Man Versus Machine
In light of the current global events, we at Semasio have been closely looking at how user behavior is changing online to not only gain insights but also to optimize the targets, if needed.
While we were analyzing our target groups, Semasio’s platform once again proved to be self-learning and auto-adjusting - even in unprecedented circumstances such as the one we are in now. You may ask how and why it matters at all. Well I thought it’d be a great idea to walk you through just how our system, combined with a little human elbow-grease, is able to cope with situations just like this.
Let me give you some background theory first.
The basis of it all: Semantic Approach
Semasio helps marketers to create highly flexible and unique targeting products using a variety of inputs. We believe the most precise and unbiased way to understand users is through the actual content they consume on a daily basis. This is why our Semantic Approach is grounded in dynamic Natural Language Processing and language-based probabilistic modeling, in combination with industry know-how.
The Semasio Language Model, or rather its underlying algorithm, constantly scores all words and phrases in the given language by taking into account how frequently a specific keyword appears in editorial content in that particular language. The nature of any language, however, is that it changes – words, phrases, and buzzwords come into being and are propagated on a day-to-day basis. To accommodate this the Semasio Language Model is dynamically and automatically maintained to ensure its representation of a given language is always up to date.
For every page analyzed, our system creates and stores a dynamic Semantic Page Profile that contains the most significant keywords weighted according to their probability of appearing on the given page versus the overall language model.
When a user consumes the page, its Semantic Page Profile is integrated into this users’ Semantic User Profile. With hundreds of pages consumed by each user every month this Semantic User Profile grows and changes, capturing the essence of what is important to the user right now.
How our system has coped with the challenge
Now, remember how I mentioned at the beginning that we had been following the progression of our target groups to understand how recent events (that is, the COVID-19 outbreak) were affecting content and user behavior online?
Well, at first we saw an absolute explosion of related keywords in users’ Semantic User Profiles, which was a result of everyone consuming pages containing those keywords. As such, most of the targets we observed had, initially, clear elements of coronavirus-related content.
However, what we noticed soon enough was that Semasio Language Model was automatically adjusting itself and re-weighing all the words and phrases it was analyzing. Given that corona-related keywords were now everywhere, it got a very high score in the model. And if you compare a high number to another high number (in this case, the frequency of a word on a specific page versus the frequency in the overall language model), the relevance of that word on the page decreases. As a result, all targets we were reviewing now were back to their true relevance and served the initial purpose.
As a result of our model’s adjustment, only pages that have more corona-related words, statistically, in their content will have them included as significant terms in their Semantic Page Profiles. And only users who have consumed exceptionally more of such content will have it dominant in their Semantic User Profiles. Most importantly, only targets that are intended to have such content will include it.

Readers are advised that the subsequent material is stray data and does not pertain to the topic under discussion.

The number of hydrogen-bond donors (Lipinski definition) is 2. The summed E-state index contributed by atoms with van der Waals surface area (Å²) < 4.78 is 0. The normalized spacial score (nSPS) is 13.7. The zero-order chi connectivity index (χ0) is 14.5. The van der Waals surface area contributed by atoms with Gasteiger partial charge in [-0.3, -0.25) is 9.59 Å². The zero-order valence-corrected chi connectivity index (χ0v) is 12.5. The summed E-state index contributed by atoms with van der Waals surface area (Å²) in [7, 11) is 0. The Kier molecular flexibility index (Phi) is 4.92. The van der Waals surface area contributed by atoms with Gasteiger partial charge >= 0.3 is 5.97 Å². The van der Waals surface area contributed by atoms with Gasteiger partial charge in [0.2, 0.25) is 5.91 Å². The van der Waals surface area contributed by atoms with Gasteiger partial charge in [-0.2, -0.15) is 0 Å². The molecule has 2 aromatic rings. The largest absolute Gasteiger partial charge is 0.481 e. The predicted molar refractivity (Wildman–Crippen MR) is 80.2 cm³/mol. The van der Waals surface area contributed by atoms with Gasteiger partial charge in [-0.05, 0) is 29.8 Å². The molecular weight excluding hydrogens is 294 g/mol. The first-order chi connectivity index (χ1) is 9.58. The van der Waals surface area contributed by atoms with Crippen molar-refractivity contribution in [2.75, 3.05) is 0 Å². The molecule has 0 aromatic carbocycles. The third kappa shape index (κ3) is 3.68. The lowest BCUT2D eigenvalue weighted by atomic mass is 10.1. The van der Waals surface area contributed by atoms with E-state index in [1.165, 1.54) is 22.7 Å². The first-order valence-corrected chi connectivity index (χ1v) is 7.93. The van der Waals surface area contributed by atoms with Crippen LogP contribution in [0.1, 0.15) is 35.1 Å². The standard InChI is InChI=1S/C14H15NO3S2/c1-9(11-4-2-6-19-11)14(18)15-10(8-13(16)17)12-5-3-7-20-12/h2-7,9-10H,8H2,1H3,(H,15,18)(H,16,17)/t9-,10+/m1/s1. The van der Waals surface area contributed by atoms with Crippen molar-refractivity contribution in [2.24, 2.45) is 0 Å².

But will machines always work?
So we stay cool and proud. Our dynamic approach to page and user profiling is able to adapt to any new big topics and “normalize” user behavior. But what can we do when there is so much content out there treated as “bad,” now that there are corona-related terms all over the place? How do we “normalize” that?
As much as I find machine learning and artificial intelligence absolutely astonishing, so is the human mind. Frankly speaking, they are both equally imperfect. While machine learning is great at constantly aggregating and dynamically processing enormous amounts of information, it does not always know how to make sense out of things; for example, it does not understand emotional or social factors. Humans, in turn, are prone to error and bias, and cannot comprehend as much information as quickly.
To respond to the current situation, you might have a brand safety measure in place that excludes every page that has “corona” mentioned in its content. But what if your target group ‘commuters’ are reading an article by the name of “Should I still take the underground to work?”. It’s not only OK to show an ad next to such an article, in fact, it might even hit the right nerve. Or, imagine you want to target beer enthusiasts. In this case, “corona” also coincides with a well-known beer brand and in a different context is exactly where beer enthusiasts can be found. Thus, by letting the system decide for you and exclude all corona-related content, you will be losing some very relevant pages.
Machines plus humans is the best combo
In my opinion, combining the two is where the magic happens. This is also what Semasio clients see as our greatest advantage. We let the system do the hard work of analyzing and building your custom target based on the terms pages contain and users consume. Then we fully equip you to become a secret data scientist who flexibly judges and fine-tunes this target to the highest semantic precision.
Add complete control to the mix and you, not the system, get to decide where and how you want to speak to the target you just created – reaching the users directly, via the pages they are on, or combining the two to extend and unify your targeting strategy.